“Mahirap. Lalo na kapag hindi mo alam kung ano ba talaga ang dapat gamutin. O kung saan magsisimula para malaman ang sakit niya.” Bernardo De Leon, 35, approached the Nutritional Genomics team after a lay forum in Philippine Heart Center last December. Despair is palpable in Bernardo’s voice while carrying his newborn daughter with a yet to be diagnosed metabolic disease.
"Sana available na iyong mga test na na-discuss ninyo kanina, kahit paano makakita kami ng pag-asa,” De Leon added, as the team resorted to asking for his contact numbers. Although at that time, the team seemed uncertain about what kind of help he needs, assurance was made that he will be informed about the progress on the endeavors the group will undertake.
De Leon’s daughter is just one of the growing cases of congenital disorders in the country. In 2006, March of Dimes, a nonprofit organization advocating for maternal and child health, reported that the prevalence of congenital disorders was 52.9 per 1000 live births in the Philippines.
This number is expected to rise annually.
The era of genomic medicine in the Philippines
De Leon and thousands of other parents in the Philippine can now see a ray of hope as genomics medicine continues to create a buzz in the public health scene.
The application of genomics for the promotion of health and prevention of public health problems started in the Philippines upon the establishment of the Philippine Genome Center (PGC) in 2009. The Center paved the way for the development of diagnostic kits for the early detection of infectious and non-communicable diseases.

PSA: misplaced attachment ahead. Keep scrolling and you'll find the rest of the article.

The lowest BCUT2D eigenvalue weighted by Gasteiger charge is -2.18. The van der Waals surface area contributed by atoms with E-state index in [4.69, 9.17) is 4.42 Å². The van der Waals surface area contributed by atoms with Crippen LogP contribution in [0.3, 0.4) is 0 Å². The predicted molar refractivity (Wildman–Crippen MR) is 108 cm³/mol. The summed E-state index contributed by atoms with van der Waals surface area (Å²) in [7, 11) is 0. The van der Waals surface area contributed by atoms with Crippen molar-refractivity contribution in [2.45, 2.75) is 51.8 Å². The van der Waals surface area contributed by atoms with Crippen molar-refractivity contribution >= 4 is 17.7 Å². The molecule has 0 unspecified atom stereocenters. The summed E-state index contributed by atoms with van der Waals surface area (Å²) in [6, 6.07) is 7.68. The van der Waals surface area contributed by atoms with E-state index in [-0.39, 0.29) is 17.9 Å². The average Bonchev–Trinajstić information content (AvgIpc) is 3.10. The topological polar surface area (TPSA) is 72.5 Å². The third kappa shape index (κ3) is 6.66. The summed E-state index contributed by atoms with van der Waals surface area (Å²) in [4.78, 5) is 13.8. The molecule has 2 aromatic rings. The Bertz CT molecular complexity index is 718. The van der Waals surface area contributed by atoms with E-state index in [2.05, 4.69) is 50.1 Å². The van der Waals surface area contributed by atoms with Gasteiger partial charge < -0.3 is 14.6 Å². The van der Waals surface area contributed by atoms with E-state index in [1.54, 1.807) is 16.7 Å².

Following the initiatives of the PGC, the Department of Science and Technology-Food and Nutrition Research Institute (DOST-FNRI) ventured into genome-based nutrition research in 2010.
Bringing genomic science closer to the people
A decade after its inception, DOST-FNRI will launch genome-based nutrition counselling and laboratory services to the public on February 19, 2020, at the Makati Diamond Residences. These services will be available to all Filipinos through the Nutritional Genomics (NuGen) Laboratory by July 2020. Through these laboratory services, clinicians will have additional tools to explain the roles of genes in weight management, metabolism, and other nutrition-related health consequences.
Nutritional genomics, as the field is collectively called, is the application of genomic technologies in nutrition research. The science deals with genetic responses as individuals consume diets.
For one, nutritional genomics is a healthcare innovation that promises the prevention of diseases through personalizing a person’s diet. Customizing the diet is based on an individual’s nutritional requirement, nutritional status, and genotype.
A genotype is the collection of genes that are responsible for defining a person’s genetic characteristics.
The rapid development of genomics and its corresponding science-based services in the Philippines sheds new light on parents like Bernardo. This progress offers more possibilities for the diagnosis and management of early-life diseases that are linked with the human genome.
“Salamat po.” That sounded a decibel higher than a hush but audible enough to be heard inside the descending elevator.
It was a man’s voice. Everyone inside the lift searched for that man who just uttered a heartfelt gratitude.
It was Bernardo, still carrying his daughter. He gave us a shy but hopeful smile.
The team waved and returned a beam.
He waved back with his free arm.
For that one last glance before alighting from the elevator, the team saw that free arm holding tight to the business cards we managed to hand him back at the forum.